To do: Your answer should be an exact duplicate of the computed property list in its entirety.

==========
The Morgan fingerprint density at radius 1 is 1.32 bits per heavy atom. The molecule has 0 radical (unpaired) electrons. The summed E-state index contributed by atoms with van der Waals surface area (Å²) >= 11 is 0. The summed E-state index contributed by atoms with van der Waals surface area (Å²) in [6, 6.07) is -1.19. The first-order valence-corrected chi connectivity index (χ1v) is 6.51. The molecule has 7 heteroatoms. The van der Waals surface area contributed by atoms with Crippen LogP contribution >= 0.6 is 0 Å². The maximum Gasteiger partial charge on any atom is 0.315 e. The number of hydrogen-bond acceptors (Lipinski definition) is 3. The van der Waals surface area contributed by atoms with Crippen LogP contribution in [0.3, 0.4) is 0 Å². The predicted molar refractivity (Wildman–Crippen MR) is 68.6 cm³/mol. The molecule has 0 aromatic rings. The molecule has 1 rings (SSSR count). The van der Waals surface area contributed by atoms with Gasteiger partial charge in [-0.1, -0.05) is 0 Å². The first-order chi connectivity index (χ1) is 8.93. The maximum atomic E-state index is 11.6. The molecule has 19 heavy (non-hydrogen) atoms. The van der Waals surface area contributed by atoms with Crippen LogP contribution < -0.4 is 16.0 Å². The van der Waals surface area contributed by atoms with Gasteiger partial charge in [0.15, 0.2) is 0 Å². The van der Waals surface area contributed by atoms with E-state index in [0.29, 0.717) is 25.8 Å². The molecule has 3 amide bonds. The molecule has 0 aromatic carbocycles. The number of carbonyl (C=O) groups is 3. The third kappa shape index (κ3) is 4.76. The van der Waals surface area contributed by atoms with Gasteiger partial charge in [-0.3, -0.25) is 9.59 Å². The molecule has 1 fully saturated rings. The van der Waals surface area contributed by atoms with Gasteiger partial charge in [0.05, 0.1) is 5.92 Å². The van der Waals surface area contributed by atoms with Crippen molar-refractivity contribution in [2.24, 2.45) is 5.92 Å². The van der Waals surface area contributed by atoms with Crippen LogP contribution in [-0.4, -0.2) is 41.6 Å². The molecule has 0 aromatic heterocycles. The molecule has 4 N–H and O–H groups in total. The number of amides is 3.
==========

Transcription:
The Morgan fingerprint density at radius 1 is 1.32 bits per heavy atom. The molecule has 0 radical (unpaired) electrons. The summed E-state index contributed by atoms with van der Waals surface area (Å²) >= 11 is 0. The summed E-state index contributed by atoms with van der Waals surface area (Å²) in [6, 6.07) is -1.19. The first-order valence-corrected chi connectivity index (χ1v) is 6.51. The molecule has 7 heteroatoms. The van der Waals surface area contributed by atoms with Crippen LogP contribution >= 0.6 is 0 Å². The maximum Gasteiger partial charge on any atom is 0.315 e. The number of hydrogen-bond acceptors (Lipinski definition) is 3. The van der Waals surface area contributed by atoms with Crippen LogP contribution in [0.3, 0.4) is 0 Å². The predicted molar refractivity (Wildman–Crippen MR) is 68.6 cm³/mol. The molecule has 0 aromatic rings. The molecule has 1 rings (SSSR count). The van der Waals surface area contributed by atoms with Gasteiger partial charge in [-0.1, -0.05) is 0 Å². The first-order chi connectivity index (χ1) is 8.93. The maximum atomic E-state index is 11.6. The molecule has 19 heavy (non-hydrogen) atoms. The van der Waals surface area contributed by atoms with Crippen LogP contribution < -0.4 is 16.0 Å². The van der Waals surface area contributed by atoms with Gasteiger partial charge in [0.15, 0.2) is 0 Å². The van der Waals surface area contributed by atoms with E-state index in [0.29, 0.717) is 25.8 Å². The molecule has 3 amide bonds. The molecule has 0 aromatic carbocycles. The number of carbonyl (C=O) groups is 3. The third kappa shape index (κ3) is 4.76. The van der Waals surface area contributed by atoms with Gasteiger partial charge in [-0.3, -0.25) is 9.59 Å². The molecule has 1 fully saturated rings. The van der Waals surface area contributed by atoms with Gasteiger partial charge in [0.05, 0.1) is 5.92 Å². The van der Waals surface area contributed by atoms with Crippen molar-refractivity contribution in [2.24, 2.45) is 5.92 Å². The van der Waals surface area contributed by atoms with Crippen LogP contribution in [-0.4, -0.2) is 41.6 Å². The molecule has 0 aromatic heterocycles. The molecule has 4 N–H and O–H groups in total. The number of amides is 3.